Top PDF Evaluation of efficiency improvements and performance of coal-fired power plants with post-combustion CO2 capture

Evaluation of efficiency improvements and performance of coal-fired power plants with post-combustion CO2 capture

Evaluation of efficiency improvements and performance of coal-fired power plants with post-combustion CO2 capture

The power sector needs to be decarbonised by 2050 to meet the global target for greenhouse gas emission reduction and prevent climate change. With fossil fuels expected to play a vital role in the future energy portfolio and high efficiency penalties related to mature CO 2 capture technologies, this research aimed at evaluating the efficiency improvements and alternate operating modes of the coal-fired power plants (CFPP) retrofitted with post-combustion CO 2 capture. To meet this aim, process models of the CFPPs, chilled ammonia process (CAP) and calcium looping (CaL) were developed in Aspen Plus ® and benchmarked against data available in the literature. Also, the process model of chemical solvent scrubbing using monoethanolamine (MEA) was adapted from previous studies. Base-load analysis of the 580 MW el CFPP retrofits revealed that if novel CAP retrofit configurations were employed, in which a new auxiliary steam turbine was coupled with the boiler feedwater pump for extracted steam pressure control, the net efficiency penalty was 8.7–8.8% points. This was close to the 9.5% points in the MEA retrofit scenario. Conversely, CaL retrofit resulted in a net efficiency penalty of 6.7–7.9% points, depending on the fuel used in the calciner. Importantly, when the optimised supercritical CO 2 cycle was used instead of the steam cycle for heat recovery, this figure was reduced to 5.8% points. Considering part-load operation of the 660 MW el CFPP and uncertainty in the process model inputs, the most probable net efficiency penalties of the CaL and MEA retrofits were 9.5% and 11.5% points, respectively. Importantly, in the CaL retrofit scenarios, the net power output was found to be around 40% higher than that of the CFPP without CO 2 capture and double than that for the MEA retrofit scenario. Such performance of the CaL retrofit scenario led to higher profit than that of the 660 MW el CFPP without CO 2 capture, especially if its inherent energy storage capability was utilised. Hence, this study revealed that CaL has the potential to significantly reduce the efficiency and economic penalties associated with mature CO 2 capture technologies.
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Assessment of pressure swing adsorption as CO2 capture technology in coal-fired power plants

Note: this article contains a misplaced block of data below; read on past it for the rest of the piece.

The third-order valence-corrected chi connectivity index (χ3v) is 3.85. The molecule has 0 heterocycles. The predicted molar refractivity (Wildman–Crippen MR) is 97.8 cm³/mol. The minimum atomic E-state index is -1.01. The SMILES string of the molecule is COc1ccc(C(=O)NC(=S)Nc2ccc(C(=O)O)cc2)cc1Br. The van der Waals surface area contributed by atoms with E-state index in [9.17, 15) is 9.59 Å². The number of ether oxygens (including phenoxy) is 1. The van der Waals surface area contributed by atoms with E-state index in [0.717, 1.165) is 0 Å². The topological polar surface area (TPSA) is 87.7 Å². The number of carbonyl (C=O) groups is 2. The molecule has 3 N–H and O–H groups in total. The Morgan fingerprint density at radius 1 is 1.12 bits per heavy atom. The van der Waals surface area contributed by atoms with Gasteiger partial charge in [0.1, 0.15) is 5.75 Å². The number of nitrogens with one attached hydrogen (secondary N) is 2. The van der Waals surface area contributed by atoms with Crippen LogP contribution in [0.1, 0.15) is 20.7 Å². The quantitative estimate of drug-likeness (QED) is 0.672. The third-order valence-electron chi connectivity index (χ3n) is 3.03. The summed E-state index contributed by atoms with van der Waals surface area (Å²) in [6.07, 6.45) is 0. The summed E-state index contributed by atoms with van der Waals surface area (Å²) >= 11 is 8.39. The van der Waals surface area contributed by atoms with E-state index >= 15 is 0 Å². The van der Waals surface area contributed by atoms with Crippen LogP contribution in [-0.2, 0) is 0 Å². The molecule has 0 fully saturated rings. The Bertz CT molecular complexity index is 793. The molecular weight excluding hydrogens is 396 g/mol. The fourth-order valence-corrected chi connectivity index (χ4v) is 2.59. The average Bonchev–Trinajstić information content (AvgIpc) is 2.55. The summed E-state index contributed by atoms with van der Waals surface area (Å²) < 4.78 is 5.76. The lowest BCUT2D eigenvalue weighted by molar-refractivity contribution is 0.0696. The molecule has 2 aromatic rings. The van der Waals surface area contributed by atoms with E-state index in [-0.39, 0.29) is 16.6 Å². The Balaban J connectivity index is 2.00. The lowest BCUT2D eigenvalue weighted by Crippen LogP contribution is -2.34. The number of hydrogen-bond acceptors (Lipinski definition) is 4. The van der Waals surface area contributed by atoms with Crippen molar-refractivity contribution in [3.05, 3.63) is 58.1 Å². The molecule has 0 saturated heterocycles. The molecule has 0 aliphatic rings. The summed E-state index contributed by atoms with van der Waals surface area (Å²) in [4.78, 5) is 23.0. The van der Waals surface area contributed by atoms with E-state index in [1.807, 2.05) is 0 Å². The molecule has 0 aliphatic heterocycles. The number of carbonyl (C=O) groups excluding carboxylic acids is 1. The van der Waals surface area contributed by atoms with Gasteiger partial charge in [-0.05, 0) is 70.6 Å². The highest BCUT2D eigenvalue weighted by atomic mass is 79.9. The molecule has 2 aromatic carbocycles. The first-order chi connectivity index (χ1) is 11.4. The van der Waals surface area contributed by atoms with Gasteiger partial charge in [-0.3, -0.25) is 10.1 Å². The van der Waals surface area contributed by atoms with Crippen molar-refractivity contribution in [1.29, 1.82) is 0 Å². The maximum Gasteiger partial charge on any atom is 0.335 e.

Assessment of pressure swing adsorption as CO2 capture technology in coal-fired power plants

In order to complete the overview on the novel PSA-based system configurations, a comparative analysis is carried out with the most common arrangement for power and ultrapure H2 coproduction in IGCC plants. It consists of an absorption unit for processing the shifted syngas followed by a PSA for further H2 purification. The related results refer to two studies, selected after a screening of the relevant literature. Intro- ducing the production of ultrapure H2 appears to be more effective when also the CO2 separation is carried out through a PSA process, as can be argued by the cumulative efficiency. The main advantage is that PSA technology allows avoiding the power consumption related to PSA tail gas compression, common in the configuration including absorption. Between the two proposed options, the Two-train PSA configuration demonstrated to perform better in terms of energy efficiency. Although the discussed advantages of the novel configu- rations presented, the general viability has yet to be proven since PSA integration into an IGCC plant has normally a lower overall performance than absorption. It needs to be evaluated if the benefits introduced with ultrapure H2 coproduction are sufficient to make up for this initial performance gap. The scattering of results in the literature makes this evaluation not straightforward. A possible solution would be to utilize a common modeling framework to assess the performance of both options. Other issues may also arise when adopting PSA technology, among those the need for controlling the fluctu- ations in the H2-rich gas rate to the gas turbine due to the PSA cyclic operation. Lastly, this is a very first assessment of such system entirely based on PSA technology. A further optimi- zation is likely feasible, exploiting developments in the pro- cesses and in the materials (e.g. adsorbents effectively performing at high temperatures allowing for warm gas cleaning processes). Moreover a simplification of the PSA layout is possible with advantages in terms of footprint. In particular the Two-train PSA configuration relies on a fairly complex second PSA cycle, which was developed to obtain high H2 recovery. Since that is not an important requirement in the case proposed, an easier PSA cycle could be advisable.